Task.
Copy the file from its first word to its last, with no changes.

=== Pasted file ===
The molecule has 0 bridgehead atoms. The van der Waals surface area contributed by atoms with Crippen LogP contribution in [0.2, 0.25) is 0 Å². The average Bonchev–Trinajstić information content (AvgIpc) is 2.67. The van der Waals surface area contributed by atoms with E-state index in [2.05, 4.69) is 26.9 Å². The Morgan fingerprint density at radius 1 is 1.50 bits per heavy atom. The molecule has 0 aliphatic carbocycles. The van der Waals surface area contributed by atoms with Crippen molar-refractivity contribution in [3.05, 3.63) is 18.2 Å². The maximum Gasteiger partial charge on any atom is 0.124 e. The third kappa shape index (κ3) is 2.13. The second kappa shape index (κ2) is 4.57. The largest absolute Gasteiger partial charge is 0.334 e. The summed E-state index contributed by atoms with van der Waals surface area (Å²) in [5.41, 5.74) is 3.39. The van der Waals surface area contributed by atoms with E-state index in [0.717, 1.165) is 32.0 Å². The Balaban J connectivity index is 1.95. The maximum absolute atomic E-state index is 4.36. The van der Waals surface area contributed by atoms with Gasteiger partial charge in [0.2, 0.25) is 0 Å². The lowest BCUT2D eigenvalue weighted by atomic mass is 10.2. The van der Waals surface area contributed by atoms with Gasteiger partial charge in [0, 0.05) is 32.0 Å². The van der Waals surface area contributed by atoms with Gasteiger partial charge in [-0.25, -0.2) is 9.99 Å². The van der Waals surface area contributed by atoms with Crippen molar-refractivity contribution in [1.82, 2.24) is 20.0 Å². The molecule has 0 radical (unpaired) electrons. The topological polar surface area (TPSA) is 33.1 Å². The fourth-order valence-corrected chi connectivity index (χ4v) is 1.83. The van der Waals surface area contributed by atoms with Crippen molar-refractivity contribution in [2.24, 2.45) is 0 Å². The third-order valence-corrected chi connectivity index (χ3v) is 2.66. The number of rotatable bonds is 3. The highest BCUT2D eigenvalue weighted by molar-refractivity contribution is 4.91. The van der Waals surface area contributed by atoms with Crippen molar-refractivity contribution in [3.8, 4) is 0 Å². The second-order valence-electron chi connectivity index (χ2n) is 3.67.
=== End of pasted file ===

The molecule has 0 bridgehead atoms. The van der Waals surface area contributed by atoms with Crippen LogP contribution in [0.2, 0.25) is 0 Å². The average Bonchev–Trinajstić information content (AvgIpc) is 2.67. The van der Waals surface area contributed by atoms with E-state index in [2.05, 4.69) is 26.9 Å². The Morgan fingerprint density at radius 1 is 1.50 bits per heavy atom. The molecule has 0 aliphatic carbocycles. The van der Waals surface area contributed by atoms with Crippen molar-refractivity contribution in [3.05, 3.63) is 18.2 Å². The maximum Gasteiger partial charge on any atom is 0.124 e. The third kappa shape index (κ3) is 2.13. The second kappa shape index (κ2) is 4.57. The largest absolute Gasteiger partial charge is 0.334 e. The summed E-state index contributed by atoms with van der Waals surface area (Å²) in [5.41, 5.74) is 3.39. The van der Waals surface area contributed by atoms with E-state index in [0.717, 1.165) is 32.0 Å². The Balaban J connectivity index is 1.95. The maximum absolute atomic E-state index is 4.36. The van der Waals surface area contributed by atoms with Gasteiger partial charge in [0.2, 0.25) is 0 Å². The lowest BCUT2D eigenvalue weighted by atomic mass is 10.2. The van der Waals surface area contributed by atoms with Gasteiger partial charge in [0, 0.05) is 32.0 Å². The van der Waals surface area contributed by atoms with Gasteiger partial charge in [-0.25, -0.2) is 9.99 Å². The van der Waals surface area contributed by atoms with Crippen molar-refractivity contribution in [1.82, 2.24) is 20.0 Å². The molecule has 0 radical (unpaired) electrons. The topological polar surface area (TPSA) is 33.1 Å². The fourth-order valence-corrected chi connectivity index (χ4v) is 1.83. The van der Waals surface area contributed by atoms with Crippen molar-refractivity contribution in [2.24, 2.45) is 0 Å². The third-order valence-corrected chi connectivity index (χ3v) is 2.66. The number of rotatable bonds is 3. The highest BCUT2D eigenvalue weighted by molar-refractivity contribution is 4.91. The van der Waals surface area contributed by atoms with Crippen molar-refractivity contribution in [3.8, 4) is 0 Å². The second-order valence-electron chi connectivity index (χ2n) is 3.67.